April 16, 2024
More times than not though decoys are the money maker in the equation that is duck hunting. Here are five of the best duck decoy tips and tactics for hunting wary waterfowl. 

By: Justin Hunold

Make sure your decoys are visible but you are well hidden

A lot of days when we venture into the marsh we find ourselves in competition. We aren’t just going head to head with Mother Nature and Father Time but also other hunters. And although some of us might be contest winning callers or crack shots there is one aspect of duck hunting that makes a difference time and time again…Decoys. You can call well but normally ducks won’t light into a hole unless you are on the X and shooting doesn’t matter unless they come in. More times than not though decoys are the money maker in the equation that is duck hunting. Here are five of the best duck decoy tips and tactics for hunting wary waterfowl. 

Keep it Clean- Keep Your Decoys in Working Order 

When you look at ducks on the water, on the shore or just out in nature what is one tithing they do a lot? Ducks preen, they clean themselves. Waterfowl by nature of both temperament, and anatomy tend to prefer to be clean.

So, it stands to reason that muddy, scuffed, and just overall scroungy looking decoys aren’t optimum. Sometimes the ducks will not care, other times they will flare the second they see a mudded mallard drake. You can’t know on which day and which ducks will react in which way.

I would venture to say that the realism of the decoy paint, shape and detail matter way less than them being clean and in overall the correct color patterns. I’m not saying a flocked head isn’t better but I think a clean, bargain bin decoy with bright, basic, paint will draw birds just fine in most cases when they are well taken care of and not all crapped up. 

This is not to say that high end decoys with immaculate paint schemes aren’t worth the money, because they can make a difference. Just make sure if you’re going to spend the extra to get the extra draw. Natural looking decoys are meant to look natural and in nature most ducks prefer to be clean.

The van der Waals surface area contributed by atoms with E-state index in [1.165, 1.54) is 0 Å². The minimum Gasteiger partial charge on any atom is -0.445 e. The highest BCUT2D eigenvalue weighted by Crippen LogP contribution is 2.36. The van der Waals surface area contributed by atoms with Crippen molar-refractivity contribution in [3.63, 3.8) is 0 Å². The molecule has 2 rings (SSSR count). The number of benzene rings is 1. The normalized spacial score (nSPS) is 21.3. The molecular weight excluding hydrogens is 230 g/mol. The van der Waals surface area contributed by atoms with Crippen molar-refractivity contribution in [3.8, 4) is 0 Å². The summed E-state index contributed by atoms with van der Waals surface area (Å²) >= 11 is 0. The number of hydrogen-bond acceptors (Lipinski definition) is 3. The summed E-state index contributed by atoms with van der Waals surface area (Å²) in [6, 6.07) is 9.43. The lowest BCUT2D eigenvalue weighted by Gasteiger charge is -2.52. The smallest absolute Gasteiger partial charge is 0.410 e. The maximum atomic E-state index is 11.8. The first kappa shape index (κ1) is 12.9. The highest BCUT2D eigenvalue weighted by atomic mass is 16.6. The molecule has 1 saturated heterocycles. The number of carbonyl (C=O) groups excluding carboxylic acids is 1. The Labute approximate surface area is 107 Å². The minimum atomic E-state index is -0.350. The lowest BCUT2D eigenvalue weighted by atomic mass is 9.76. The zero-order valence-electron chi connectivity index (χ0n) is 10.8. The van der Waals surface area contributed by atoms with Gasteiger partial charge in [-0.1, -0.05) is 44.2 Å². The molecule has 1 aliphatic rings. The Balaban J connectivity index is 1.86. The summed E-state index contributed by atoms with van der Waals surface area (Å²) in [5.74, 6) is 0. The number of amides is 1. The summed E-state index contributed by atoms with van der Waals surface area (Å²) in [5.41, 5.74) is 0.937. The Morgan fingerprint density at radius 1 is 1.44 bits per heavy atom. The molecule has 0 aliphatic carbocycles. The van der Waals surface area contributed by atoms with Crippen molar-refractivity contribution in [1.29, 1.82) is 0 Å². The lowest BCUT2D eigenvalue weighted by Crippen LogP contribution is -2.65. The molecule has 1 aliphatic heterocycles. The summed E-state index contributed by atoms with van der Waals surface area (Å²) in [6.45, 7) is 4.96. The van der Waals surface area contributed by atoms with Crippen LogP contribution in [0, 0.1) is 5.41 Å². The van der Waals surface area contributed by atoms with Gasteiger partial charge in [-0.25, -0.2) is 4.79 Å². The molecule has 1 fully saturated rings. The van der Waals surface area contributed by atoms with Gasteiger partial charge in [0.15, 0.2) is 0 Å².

Keep it Moving- Adding Motion To your Decoy Spread 

We have covered the idea of motion in the spread in previous blogs, but the principle of movement in the decoys can’t be overstated. When we watch ducks being ducks and duck things what we see is a lot of movement in a natural flock. We need to be thinking about this is our decoy spreads too. 

Spinning wings are normally step number one in folks’ thoughts of adding motion to the spread, and a lot of times they are a great bet. Keep em clean, keep em charged, use your remote, and make sure to lean towards using them on the outer edges of the spread rather than in the pocket or X you want the birds to touch down in.  If there is overhead cover available to mask the spinners, even better. Remember ducks see spinners from opening day to day 60, use some tact and reserve when employing them. 

Swimming or Feeding decoys are a great addition as well, but again I like these more towards the middle of a group of decoys and more to the outer edge of the overall spread. I want the birds to see the movement but I want them to have an open landing zone. At an airport the runway is always cleared for landings but the taxiways and terminals are always buzzing with aeronautical activity. The same thought applies to decoy spreads. 

A place where I will apply movement near the X is with a jerk rig. There are lots of ways to skin the cat with building a jerk rig, and all of them can work. Those differences are depth and water dependent. But if I could only have one source of movement it would be a jerk rig. And I don’t hesitate for the dekes on that rig to be close to the landing zone. 

Two more caveats on motion in the decoys. First, don’t tie off all your decoys from the front tie point. When you have a consistent wind all the decoys will end up facing the same direction. There are two holes for a reason. Secondly, a jerk rig or remote on a motion decoy is a great way to get a new hunter, or bad caller involved in the hunt in a real tangible and important way. That motion can probably lead to as many ducks as your calling. The same motion will definitely lead to more ducks than bad calling or an inexperienced hunter watching the sky because they don’t have anything else to focus on.

Spread ‘em – Space Your Decoys Out More

This is a great example of naturally spread out ducks .

If there is one thing running long lines taught me it’s that spreading the decoys out can make the raft of ducks look much larger than the number of decoys would make you believe it could be. This is true in puddlers too. I generally carry somewhere in the ballpark of a dozen to a dozen and a half duck decoys on a lot of my hunting trips.